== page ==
On this series, experience exotic colors, soaring melodies, and edge-of-your-seat excitement. There are Mahler symphonies, a stunning Berlioz showpiece, Tchaikovsky’s most dramatic symphony, and other masterpieces performed by legendary orchestras from around the globe.
Mahler famously told Sibelius that “the symphony must be like the world—it must embrace everything.” If any comes close, it is Mahler’s Symphony No. 3, with music that moves from an ominous invocation of Nature awakening, through a raucous march of Pan, a song of angels, and on to a final overwhelming and glorious triumph of universal love.
Israel Philharmonic Orchestra Zubin Mehta, Music Director and Conductor Mihoko Fujimura, Mezzo-Soprano MasterVoices Ted Sperling, Artistic Director Manhattan Girls Chorus Michelle Oesterle, Artistic Director
Mahler didn’t live to complete anything more than the opening Adagio of his Symphony No. 10, but what he left takes the audience on a powerful voyage filled with pathos, including one of the most truly heart-wrenching and terrifying moments in all symphonic music. Berlioz’s Symphonie fantastique takes the listener on a compelling journey as well—what Bernstein called “the first psychedelic music trip.” Berlioz uses kaleidoscopic orchestral colors in a phantasmagoric tale of madness to depict an opium overdose, hallucinations of murder and execution, and a macabre Witches’ Sabbath.
The Guardian called Kirill Petrenko, the Bayerische Staatsoper’s music director, “a conductor of huge talent and a person of absolute seriousness and complete commitment to the music he’s performing, as well as a musician of deep humility.” They also praised the “incandescent intensity he brings to his performances.” Petrenko is at the helm of the legendary orchestra in his eagerly awaited Carnegie Hall concert debut.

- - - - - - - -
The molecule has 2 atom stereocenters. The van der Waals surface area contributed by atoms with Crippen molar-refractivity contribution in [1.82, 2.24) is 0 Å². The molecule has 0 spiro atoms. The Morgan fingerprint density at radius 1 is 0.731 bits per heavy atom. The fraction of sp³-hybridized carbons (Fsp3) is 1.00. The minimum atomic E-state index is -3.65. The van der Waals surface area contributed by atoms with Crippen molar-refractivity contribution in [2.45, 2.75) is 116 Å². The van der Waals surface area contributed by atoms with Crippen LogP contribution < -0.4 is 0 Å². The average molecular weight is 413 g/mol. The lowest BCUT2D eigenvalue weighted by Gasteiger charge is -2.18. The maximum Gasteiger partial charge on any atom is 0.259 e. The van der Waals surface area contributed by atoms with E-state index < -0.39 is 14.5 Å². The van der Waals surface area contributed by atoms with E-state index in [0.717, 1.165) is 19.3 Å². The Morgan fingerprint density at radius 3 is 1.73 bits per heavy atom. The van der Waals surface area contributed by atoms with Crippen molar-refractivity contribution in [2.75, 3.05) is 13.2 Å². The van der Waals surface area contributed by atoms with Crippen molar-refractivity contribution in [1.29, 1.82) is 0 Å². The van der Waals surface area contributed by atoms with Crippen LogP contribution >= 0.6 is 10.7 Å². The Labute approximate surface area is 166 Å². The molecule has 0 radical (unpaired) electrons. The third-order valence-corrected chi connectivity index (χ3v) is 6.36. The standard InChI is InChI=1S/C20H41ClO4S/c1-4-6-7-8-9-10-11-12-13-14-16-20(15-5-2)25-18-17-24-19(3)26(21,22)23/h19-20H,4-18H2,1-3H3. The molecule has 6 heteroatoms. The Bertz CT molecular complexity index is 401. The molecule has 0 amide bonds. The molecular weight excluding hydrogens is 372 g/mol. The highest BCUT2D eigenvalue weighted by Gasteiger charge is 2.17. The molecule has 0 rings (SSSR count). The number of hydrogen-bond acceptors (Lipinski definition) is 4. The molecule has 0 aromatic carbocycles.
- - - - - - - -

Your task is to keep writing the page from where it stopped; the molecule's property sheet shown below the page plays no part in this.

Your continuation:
Bayerisches Staatsorchester Kirill Petrenko, Music Director and Conductor Julia Fischer, Violin Daniel Müller-Schott, Cello
BRAHMS Double Concerto
TCHAIKOVSKY Manfred Symphony, Op. 58
HALVORSEN Passacaglia (after G.F. Handel's Keyboard Suite No. 7 in G Minor, HWV 432)
SHOSTAKOVICH Entr'acte from Act III, Scene 6 of Lady Macbeth of Mtsensk, Op. 29
The Paris audience attending the 1923 premiere of Prokofiev’s Violin Concerto No. 1 were expecting a work driven by the same furious energy as his ballet scores. Instead, they were surprised by a beautiful concerto with a lyrical quality and a particularly rhapsodic opening solo. The 1805 audience at the first public performance of Beethoven’s Symphony No. 3 was stunned when they were presented with this truly revolutionary work. They encountered the most powerful symphony ever written. Beethoven’s mighty “Eroica” changed the face of symphonic music and heralded the age of Romanticism.
Bavarian Radio Symphony Orchestra Mariss Jansons, Chief Conductor Frank Peter Zimmermann, Violin
ROSSINI William Tell Overture
PROKOFIEV Violin Concerto No. 1
BEETHOVEN Symphony No. 3, "Eroica"
BACH Allegro from Solo Violin Sonata No. 2 in A Minor, BWV 1003